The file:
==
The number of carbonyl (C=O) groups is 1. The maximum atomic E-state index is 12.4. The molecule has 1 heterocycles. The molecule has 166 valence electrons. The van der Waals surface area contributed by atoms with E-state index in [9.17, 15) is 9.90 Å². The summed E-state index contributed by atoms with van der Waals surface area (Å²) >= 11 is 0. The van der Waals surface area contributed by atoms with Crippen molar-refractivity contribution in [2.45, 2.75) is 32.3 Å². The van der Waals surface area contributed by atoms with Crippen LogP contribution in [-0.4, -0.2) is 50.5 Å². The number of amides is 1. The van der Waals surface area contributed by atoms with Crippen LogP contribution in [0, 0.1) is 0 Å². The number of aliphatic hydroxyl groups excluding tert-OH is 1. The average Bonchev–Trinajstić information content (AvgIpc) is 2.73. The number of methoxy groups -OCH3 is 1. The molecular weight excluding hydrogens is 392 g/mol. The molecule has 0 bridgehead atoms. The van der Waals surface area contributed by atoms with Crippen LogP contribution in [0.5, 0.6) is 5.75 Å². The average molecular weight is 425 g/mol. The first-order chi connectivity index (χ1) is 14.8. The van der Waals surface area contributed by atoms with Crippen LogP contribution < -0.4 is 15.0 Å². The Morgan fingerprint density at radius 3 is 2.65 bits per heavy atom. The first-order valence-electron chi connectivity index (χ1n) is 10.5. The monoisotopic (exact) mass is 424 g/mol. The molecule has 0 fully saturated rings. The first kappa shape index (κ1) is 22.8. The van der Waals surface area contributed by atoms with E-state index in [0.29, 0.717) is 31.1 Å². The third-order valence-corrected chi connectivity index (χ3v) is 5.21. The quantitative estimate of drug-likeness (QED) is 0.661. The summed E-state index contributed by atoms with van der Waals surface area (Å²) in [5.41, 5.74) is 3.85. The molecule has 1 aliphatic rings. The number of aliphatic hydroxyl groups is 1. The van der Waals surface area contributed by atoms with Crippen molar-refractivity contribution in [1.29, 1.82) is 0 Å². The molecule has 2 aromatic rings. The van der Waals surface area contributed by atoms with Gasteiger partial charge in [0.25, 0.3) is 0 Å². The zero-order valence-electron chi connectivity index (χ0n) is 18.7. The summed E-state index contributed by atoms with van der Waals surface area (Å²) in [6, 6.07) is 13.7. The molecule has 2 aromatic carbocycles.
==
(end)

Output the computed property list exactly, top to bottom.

The number of carbonyl (C=O) groups is 1. The maximum atomic E-state index is 12.4. The molecule has 1 heterocycles. The molecule has 166 valence electrons. The van der Waals surface area contributed by atoms with E-state index in [9.17, 15) is 9.90 Å². The summed E-state index contributed by atoms with van der Waals surface area (Å²) >= 11 is 0. The van der Waals surface area contributed by atoms with Crippen molar-refractivity contribution in [2.45, 2.75) is 32.3 Å². The van der Waals surface area contributed by atoms with Crippen LogP contribution in [-0.4, -0.2) is 50.5 Å². The number of amides is 1. The van der Waals surface area contributed by atoms with Crippen LogP contribution in [0, 0.1) is 0 Å². The number of aliphatic hydroxyl groups excluding tert-OH is 1. The average Bonchev–Trinajstić information content (AvgIpc) is 2.73. The number of methoxy groups -OCH3 is 1. The molecular weight excluding hydrogens is 392 g/mol. The molecule has 0 bridgehead atoms. The van der Waals surface area contributed by atoms with Crippen LogP contribution in [0.5, 0.6) is 5.75 Å². The average molecular weight is 425 g/mol. The first-order chi connectivity index (χ1) is 14.8. The van der Waals surface area contributed by atoms with Crippen LogP contribution < -0.4 is 15.0 Å². The Morgan fingerprint density at radius 3 is 2.65 bits per heavy atom. The first-order valence-electron chi connectivity index (χ1n) is 10.5. The monoisotopic (exact) mass is 424 g/mol. The molecule has 0 fully saturated rings. The first kappa shape index (κ1) is 22.8. The van der Waals surface area contributed by atoms with E-state index in [0.29, 0.717) is 31.1 Å². The third-order valence-corrected chi connectivity index (χ3v) is 5.21. The quantitative estimate of drug-likeness (QED) is 0.661. The summed E-state index contributed by atoms with van der Waals surface area (Å²) in [5.41, 5.74) is 3.85. The molecule has 1 aliphatic rings. The number of aliphatic hydroxyl groups is 1. The van der Waals surface area contributed by atoms with Crippen molar-refractivity contribution in [1.29, 1.82) is 0 Å². The molecule has 2 aromatic rings. The van der Waals surface area contributed by atoms with Gasteiger partial charge in [0.25, 0.3) is 0 Å². The zero-order valence-electron chi connectivity index (χ0n) is 18.7. The summed E-state index contributed by atoms with van der Waals surface area (Å²) in [6, 6.07) is 13.7. The molecule has 2 aromatic carbocycles.